Although I think it’s a bold move and a step in the right direction, I sense that the impact of USA TODAY incorporating social features into its service will have less of an impact than many think.
On the surface it looks like they simply hacked in a white label solution from Pluck. This is rarely a great way to jump start a real community. Also, the front page is now a collection of links and many people are commenting on the features page that it makes it hard for them to find real news quickly (many are threatening to jump ship to make another news site their home page).
Launching social features into a large readership
All the social media sites that are successful in their own right grew up with their communities. Digg and Reddit launched silently and built up their community one person at a time. This allowed them to gradually improve their service as more and more users came on board and provided feedback. The current product is as much a creation of its users as much as the companies that operate the service.
UT’s relaunch is more similar to the reinvention of Netscape’s in that they’re essentially targeting a large existing audience.
How much control are you willing to give the community?
Avatars and the ability to keep track of your activities or finding more personalized news is definitely a nice feature. However, how much more control are they willing to give to their community? What are the incentives to join the community for people not already a part of the current readership?
If joining the community gave me the power to influence what hits the front page of USA TODAY and how prominently it features in whatever small way, that would be a very powerful incentive to me. Another would be how good the personalization is.
If the only reason to incorporate more social features is to lock in the current USA TODAY readership as an army of loyal commenters then that might have some limited success in building loyalty but might not drive new growth. It could even backfire and alienate the readership if not thought through properly.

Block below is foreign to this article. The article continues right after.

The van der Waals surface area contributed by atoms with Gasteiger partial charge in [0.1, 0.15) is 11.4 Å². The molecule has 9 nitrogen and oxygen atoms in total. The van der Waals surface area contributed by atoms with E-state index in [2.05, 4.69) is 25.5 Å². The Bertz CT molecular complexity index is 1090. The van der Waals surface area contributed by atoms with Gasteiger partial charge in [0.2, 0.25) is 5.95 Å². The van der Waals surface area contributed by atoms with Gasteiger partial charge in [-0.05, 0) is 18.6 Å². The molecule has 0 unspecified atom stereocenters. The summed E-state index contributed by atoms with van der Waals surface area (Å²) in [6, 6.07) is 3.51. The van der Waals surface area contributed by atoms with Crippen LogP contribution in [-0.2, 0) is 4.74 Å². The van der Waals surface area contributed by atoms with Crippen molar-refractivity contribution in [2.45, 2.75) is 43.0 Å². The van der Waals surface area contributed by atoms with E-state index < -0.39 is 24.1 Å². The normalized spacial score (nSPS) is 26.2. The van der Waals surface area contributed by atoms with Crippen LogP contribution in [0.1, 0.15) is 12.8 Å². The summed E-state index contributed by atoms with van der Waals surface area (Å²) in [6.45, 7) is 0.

How fast the pace of change?
Unleashing a community on the readership is only the first step. How much feedback are they willing to take and incorporate? Like all large media properties even if the main people in charge of the project are in tune with the community, it might not be easy to push those changes. This relaunch like any web service is only the first step and the goal is still not in sight. What the company thinks a community wants and what the community wants are two different things. Factor in the wisdom that consumers don’t really know exactly want they want and you have a very tricky change process at hand.
Just look at the pages upon pages of comments(a lot of it negative) on the features announcement and you’ll get an idea of the challenges ahead.
I’m sure USA TODAY wont be the last and someone will eventually succeed in really providing a seamless experience. However, if done wrong, it can only alienate the existing readership and cause more harm than good. You need to have the commitment to community and speed for change.
USATODAY relaunched its website yesterday with a parade of new features that will add a significant social layer to the site that wasn’t there before. The website is no longer a simple hose spouting news at readers. It has become a full on social network, integrating user generated content in intelligent and interesting ways.